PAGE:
St Stephen's Church of EnglandPrimary School

Respect, Aspire, Achieve

In our school, whatever the challenge,

we aim high with God in our hearts


Welcome to St Stephen's Geography page!


The aim in teaching Geography in our school is to allow each child an awareness of the interrelationship people have with the environments with which they interact. This sets geography apart from any other subject.  Geography lies at the heart of all major challenges and opportunities that the human race faces today, be it population, migration, climate change or realising the potential of new energy sources.

Each child will have the opportunity to explore this in very simple and basic terms. Firstly children are encouraged to distinguish between geographical features that are essentially ‘human’ in origin and those physical features that are natural or at least semi-natural.

Children at St Stephen’s will be able to use GIS (Geographical Information System) data on Google Earth and Digi-Map together with their own local fieldwork recording and interpretation to consolidate their understanding of key concepts such as location, distribution and change.

Above all it is hoped that the children will gain an awareness of what geographers do, i.e. study the interactions or connections of people with environments and begin the process of becoming ‘good geographers’ as well as being ‘good at geography’. Through this they will endeavour to appreciate the world around us, God's wonderful creation, and consider their actions so that they become responsible citizens and look after God's world. 



The Geography Curriculum

The Geography curriculum is designed to offer breadth and depth in both knowledge and skills. We feel this best prepares children for their future learning. However, a key driver in developing the Geography curriculum was linked to our Reading texts and Writing opportunities. 

The objectives for Geography in KS1 and KS2 are clearly set out for each year group in the National Curriculum. They are as follows:


Key Stage 1

Pupils should be taught to:

Locational knowledge

  • name and locate the world’s 7 continents and 5 oceans
  • name, locate and identify characteristics of the 4 countries and capital cities of the United Kingdom and its surrounding seas

Place knowledge

  • understand geographical similarities and differences through studying the human and physical geography of a small area of the United Kingdom, and of a small area in a contrasting non-European country

Human and physical geography

  • identify seasonal and daily weather patterns in the United Kingdom and the location of hot and cold areas of the world in relation to the Equator and the North and South Poles
  • use basic geographical vocabulary to refer to:
    • key physical features, including: beach, cliff, coast, forest, hill, mountain, sea, ocean, river, soil, valley, vegetation, season and weather
    • key human features, including: city, town, village, factory, farm, house, office, port, harbour and shop

Geographical skills and fieldwork

  • use world maps, atlases and globes to identify the United Kingdom and its countries, as well as the countries, continents and oceans studied at this key stage
  • use simple compass directions (north, south, east and west) and locational and directional language [for example, near and far, left and right], to describe the location of features and routes on a map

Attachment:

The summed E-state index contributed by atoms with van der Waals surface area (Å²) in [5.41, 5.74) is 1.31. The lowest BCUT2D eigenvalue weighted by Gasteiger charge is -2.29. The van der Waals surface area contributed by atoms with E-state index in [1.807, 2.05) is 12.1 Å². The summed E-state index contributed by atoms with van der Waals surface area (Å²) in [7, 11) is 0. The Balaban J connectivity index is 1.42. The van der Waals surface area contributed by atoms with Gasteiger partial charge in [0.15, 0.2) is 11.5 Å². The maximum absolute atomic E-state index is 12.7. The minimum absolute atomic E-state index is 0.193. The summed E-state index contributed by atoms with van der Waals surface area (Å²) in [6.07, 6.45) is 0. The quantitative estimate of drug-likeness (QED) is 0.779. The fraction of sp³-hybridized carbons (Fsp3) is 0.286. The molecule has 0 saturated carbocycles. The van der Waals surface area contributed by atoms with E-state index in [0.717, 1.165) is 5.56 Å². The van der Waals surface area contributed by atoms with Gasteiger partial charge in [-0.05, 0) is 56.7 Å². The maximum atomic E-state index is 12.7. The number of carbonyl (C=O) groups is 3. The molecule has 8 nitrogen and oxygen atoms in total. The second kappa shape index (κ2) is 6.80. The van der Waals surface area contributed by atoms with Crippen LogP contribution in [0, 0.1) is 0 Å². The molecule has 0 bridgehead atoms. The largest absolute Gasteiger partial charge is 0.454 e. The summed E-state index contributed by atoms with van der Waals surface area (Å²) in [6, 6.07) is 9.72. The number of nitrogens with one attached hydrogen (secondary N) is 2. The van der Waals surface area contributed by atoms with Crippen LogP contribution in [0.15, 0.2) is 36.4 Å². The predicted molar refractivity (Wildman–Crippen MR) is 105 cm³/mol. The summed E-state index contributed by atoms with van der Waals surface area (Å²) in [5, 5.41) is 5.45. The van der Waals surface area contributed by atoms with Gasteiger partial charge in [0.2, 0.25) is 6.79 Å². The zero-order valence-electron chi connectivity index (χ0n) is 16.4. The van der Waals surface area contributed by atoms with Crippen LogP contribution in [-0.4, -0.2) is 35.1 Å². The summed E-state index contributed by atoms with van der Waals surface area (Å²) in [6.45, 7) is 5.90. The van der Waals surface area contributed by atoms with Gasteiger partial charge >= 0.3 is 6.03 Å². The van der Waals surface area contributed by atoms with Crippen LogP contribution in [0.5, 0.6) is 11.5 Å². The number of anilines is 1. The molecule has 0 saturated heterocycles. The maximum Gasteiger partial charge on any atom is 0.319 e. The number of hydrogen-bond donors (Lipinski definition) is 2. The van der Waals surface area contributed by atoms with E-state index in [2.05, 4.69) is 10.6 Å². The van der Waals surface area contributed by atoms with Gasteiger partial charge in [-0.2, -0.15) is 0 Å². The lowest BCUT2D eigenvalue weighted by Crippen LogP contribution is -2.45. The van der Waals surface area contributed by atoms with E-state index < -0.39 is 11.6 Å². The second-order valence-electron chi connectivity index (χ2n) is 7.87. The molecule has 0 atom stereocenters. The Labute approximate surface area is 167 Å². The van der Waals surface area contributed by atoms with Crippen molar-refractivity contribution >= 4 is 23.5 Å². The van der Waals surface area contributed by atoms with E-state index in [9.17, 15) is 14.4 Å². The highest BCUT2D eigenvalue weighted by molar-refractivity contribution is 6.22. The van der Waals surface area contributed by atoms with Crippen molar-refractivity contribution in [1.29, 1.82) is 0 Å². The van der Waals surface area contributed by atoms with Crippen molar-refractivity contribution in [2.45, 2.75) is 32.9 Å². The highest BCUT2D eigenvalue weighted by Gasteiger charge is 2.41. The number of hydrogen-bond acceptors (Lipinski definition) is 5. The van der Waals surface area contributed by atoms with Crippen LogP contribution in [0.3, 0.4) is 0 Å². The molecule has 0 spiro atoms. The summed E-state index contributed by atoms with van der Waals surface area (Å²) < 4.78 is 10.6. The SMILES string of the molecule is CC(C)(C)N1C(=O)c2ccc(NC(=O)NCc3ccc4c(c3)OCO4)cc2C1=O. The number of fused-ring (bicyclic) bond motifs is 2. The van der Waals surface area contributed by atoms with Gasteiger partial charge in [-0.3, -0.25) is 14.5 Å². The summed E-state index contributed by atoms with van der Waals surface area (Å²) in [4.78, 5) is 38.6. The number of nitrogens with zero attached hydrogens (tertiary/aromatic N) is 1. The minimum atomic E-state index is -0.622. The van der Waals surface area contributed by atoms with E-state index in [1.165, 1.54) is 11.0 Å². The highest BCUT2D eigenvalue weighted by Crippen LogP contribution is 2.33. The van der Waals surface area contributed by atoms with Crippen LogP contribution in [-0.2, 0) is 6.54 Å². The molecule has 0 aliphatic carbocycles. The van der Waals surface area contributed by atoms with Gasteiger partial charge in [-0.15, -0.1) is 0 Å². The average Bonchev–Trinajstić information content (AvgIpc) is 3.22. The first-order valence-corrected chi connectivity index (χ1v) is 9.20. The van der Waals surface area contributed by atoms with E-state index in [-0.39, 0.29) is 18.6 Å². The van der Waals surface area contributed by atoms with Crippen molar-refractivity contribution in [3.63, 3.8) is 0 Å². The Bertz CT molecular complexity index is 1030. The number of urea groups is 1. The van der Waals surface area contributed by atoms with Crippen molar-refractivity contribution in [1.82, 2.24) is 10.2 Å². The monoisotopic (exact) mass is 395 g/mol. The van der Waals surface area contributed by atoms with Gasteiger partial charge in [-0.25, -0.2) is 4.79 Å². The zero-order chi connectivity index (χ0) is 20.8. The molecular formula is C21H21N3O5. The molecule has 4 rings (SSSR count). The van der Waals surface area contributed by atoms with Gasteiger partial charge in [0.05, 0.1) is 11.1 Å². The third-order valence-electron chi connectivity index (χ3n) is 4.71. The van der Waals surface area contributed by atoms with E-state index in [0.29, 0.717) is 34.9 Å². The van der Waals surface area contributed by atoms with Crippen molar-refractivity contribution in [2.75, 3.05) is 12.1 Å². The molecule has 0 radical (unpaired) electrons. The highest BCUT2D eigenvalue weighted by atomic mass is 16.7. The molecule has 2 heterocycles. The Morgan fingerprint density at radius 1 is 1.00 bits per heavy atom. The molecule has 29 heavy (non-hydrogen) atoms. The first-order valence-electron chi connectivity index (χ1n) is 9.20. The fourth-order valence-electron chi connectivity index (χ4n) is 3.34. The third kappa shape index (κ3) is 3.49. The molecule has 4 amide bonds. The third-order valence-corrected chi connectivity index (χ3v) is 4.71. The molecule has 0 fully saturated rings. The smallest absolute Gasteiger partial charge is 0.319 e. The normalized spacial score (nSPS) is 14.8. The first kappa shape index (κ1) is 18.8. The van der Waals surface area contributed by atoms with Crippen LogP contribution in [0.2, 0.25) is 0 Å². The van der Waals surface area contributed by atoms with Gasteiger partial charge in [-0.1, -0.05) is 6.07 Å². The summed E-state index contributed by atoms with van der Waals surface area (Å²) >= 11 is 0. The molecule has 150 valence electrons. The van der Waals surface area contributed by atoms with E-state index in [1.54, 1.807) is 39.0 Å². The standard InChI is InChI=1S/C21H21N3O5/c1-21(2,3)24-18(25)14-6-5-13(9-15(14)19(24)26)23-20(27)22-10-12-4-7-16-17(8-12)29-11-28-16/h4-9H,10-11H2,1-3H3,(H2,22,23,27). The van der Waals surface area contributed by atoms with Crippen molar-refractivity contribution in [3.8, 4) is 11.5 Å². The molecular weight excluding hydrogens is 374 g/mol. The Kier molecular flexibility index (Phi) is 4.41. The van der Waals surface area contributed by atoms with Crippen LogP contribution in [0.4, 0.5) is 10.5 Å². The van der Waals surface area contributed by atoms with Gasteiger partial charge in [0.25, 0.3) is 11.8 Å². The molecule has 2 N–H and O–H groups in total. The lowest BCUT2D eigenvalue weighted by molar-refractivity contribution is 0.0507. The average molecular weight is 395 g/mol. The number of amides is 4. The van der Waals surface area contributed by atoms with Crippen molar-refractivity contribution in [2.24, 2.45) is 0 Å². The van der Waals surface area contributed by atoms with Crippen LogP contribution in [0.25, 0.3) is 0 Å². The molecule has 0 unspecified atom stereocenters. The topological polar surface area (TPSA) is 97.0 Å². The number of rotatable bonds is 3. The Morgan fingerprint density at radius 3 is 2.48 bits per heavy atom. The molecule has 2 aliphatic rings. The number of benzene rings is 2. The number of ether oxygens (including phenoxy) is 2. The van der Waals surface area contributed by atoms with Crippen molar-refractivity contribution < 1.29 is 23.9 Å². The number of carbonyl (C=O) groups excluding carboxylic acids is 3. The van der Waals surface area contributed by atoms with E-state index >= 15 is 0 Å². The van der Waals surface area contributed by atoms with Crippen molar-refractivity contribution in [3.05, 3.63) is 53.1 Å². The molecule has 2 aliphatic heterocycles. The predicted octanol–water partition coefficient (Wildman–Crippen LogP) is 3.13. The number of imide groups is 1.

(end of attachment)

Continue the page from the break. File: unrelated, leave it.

• use aerial photographs and plan perspectives to recognise landmarks and basic human and physical features; devise a simple map; and use and construct basic symbols in a key
  • use simple fieldwork and observational skills to study the geography of their school and its grounds and the key human and physical features of its surrounding environment


Key Stage 2

Pupils should be taught to:

Locational knowledge

  • locate the world’s countries, using maps to focus on Europe (including the location of Russia) and North and South America, concentrating on their environmental regions, key physical and human characteristics, countries, and major cities
  • name and locate counties and cities of the United Kingdom, geographical regions and their identifying human and physical characteristics, key topographical features (including hills, mountains, coasts and rivers), and land-use patterns; and understand how some of these aspects have changed over time
  • identify the position and significance of latitude, longitude, Equator, Northern Hemisphere, Southern Hemisphere, the Tropics of Cancer and Capricorn, Arctic and Antarctic Circle, the Prime/Greenwich Meridian and time zones (including day and night)

Place knowledge

  • understand geographical similarities and differences through the study of human and physical geography of a region of the United Kingdom, a region in a European country, and a region in North or South America

Human and physical geography

  • describe and understand key aspects of:
    • physical geography, including: climate zones, biomes and vegetation belts, rivers, mountains, volcanoes and earthquakes, and the water cycle
    • human geography, including: types of settlement and land use, economic activity including trade links, and the distribution of natural resources including energy, food, minerals and water

Geographical skills and fieldwork

  • use maps, atlases, globes and digital/computer mapping to locate countries and describe features studied
  • use the 8 points of a compass, 4- and 6-figure grid references, symbols and key (including the use of Ordnance Survey maps) to build their knowledge of the United Kingdom and the wider world
  • use fieldwork to observe, measure record and present the human and physical features in the local area using a range of methods, including sketch maps, plans and graphs, and digital technologies

To see our long term plan, please click below:

Geography Curriculum Map

Y2 Fieldwork

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